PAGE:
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  • Stevie Bee

Even the most patient of us get tested building a house

Updated: Jan 1

You’ve heard the saying: it’s the journey not the destination that matters. The quote’s from T. S. Eliot, the prominent American-born British poet of the last century. It’s where the rich rewards lie, so we’re told. Yet, so many of us can’t wait to get to the end point. All the actual journeying just gets in the way!


rollercoaster

We’re a very goal-focused lot, aren’t we? That isn’t of itself a bad thing, of course. Having goals and targets are worthy aspirations and they do help us get what we want in life. However, I want to talk about the reward that comes with ‘the stuff that gets in the way’: the getting-there part. The last two years of my life has taught me about it in spades. And I am not talking about covid, per se. And I’m not talking about travel or work or school or uni or other similarly medium to longer-term activity that I know people usually mean when they say it’s the people you meet along the way that makes the journey. This story applies to a quite short-term activity where it’s not so much about building (lol) a lasting relationship.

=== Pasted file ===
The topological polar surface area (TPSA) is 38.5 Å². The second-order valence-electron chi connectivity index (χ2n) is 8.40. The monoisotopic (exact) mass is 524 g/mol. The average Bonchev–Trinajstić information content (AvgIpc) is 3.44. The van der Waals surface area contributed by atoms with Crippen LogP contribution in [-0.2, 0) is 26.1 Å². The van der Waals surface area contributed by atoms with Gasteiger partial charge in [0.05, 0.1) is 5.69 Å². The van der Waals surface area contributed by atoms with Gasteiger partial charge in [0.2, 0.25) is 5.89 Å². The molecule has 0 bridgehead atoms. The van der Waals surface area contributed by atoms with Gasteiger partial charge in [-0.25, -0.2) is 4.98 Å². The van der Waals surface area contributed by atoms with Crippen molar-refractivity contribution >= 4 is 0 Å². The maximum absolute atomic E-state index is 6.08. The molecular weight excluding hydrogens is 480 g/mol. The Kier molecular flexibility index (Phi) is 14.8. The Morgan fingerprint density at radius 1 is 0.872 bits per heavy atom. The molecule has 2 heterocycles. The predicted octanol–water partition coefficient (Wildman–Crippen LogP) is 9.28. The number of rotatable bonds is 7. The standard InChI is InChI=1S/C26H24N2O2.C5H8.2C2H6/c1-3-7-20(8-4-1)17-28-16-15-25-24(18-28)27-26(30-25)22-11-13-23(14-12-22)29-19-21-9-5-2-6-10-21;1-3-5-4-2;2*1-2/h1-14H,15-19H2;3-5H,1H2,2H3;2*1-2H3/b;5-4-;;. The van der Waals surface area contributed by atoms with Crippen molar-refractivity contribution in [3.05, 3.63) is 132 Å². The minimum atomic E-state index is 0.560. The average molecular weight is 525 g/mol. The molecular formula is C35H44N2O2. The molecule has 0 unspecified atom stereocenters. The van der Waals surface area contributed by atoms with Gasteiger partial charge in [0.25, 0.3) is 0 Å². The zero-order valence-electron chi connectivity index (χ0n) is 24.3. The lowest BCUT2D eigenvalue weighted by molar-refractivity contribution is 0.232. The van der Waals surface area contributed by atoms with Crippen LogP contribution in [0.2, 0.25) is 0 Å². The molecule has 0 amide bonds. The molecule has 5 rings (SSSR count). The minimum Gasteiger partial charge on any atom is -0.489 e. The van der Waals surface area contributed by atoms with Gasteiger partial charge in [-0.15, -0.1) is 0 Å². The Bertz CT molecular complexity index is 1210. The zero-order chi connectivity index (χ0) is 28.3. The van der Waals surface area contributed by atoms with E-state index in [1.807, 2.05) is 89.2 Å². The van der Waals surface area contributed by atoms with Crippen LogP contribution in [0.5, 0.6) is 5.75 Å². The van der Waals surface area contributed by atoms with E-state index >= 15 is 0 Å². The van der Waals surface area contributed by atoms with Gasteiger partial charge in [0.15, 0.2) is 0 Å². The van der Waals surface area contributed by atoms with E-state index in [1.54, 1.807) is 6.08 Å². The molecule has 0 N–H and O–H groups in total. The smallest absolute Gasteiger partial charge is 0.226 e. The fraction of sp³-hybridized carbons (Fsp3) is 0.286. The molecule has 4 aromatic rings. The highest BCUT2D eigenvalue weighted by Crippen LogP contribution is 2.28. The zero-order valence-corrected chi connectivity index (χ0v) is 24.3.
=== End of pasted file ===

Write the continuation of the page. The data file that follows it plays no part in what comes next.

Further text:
Generally, throughout my life, I would say I’ve not been especially goal-focused. I’ve been happy to keep a steady pace, content to learn to play the long game. I’ve been pretty active, wearing many different hats over many years. And I’ve had some goals, for sure, but not grand long-term overarching ones that span vast decades! Little ones. Mostly. I’ve had my share of successes and things that went awry. By and large, though, the things that went pear-shaped weren’t big ticket items. I got used to laughing at them, especially in hindsight. And given my birth number in numerology, I learned to better plan things, cross that t and dot that i. And not just trust that I could always wing it. I'm meticulous these days.


Well, that got challenged when I started building a small house! I’ve been preoccupied with it these past two years or so. I recall being reasonably relaxed to start with; you had to be in the face of incessant rain and covid restrictions and supply shortages and tradies off sick. I took it in my stride, reasoning it’ll take what it takes; pushing and getting angry at people doesn’t help. I can’t hurry it along; a farmer can’t make the crop grow faster by tugging at it. So, I was accepting of the delays, to start with. But then I came face-to-face with my big bugbear. What I don’t like is not knowing what’s going on. I can accept delays, if I know to expect them. If you’ve built a house, good project management and communication are essentials. Without them, it’s a real test of patience and forbearance. Well, I got tested. My patience, especially.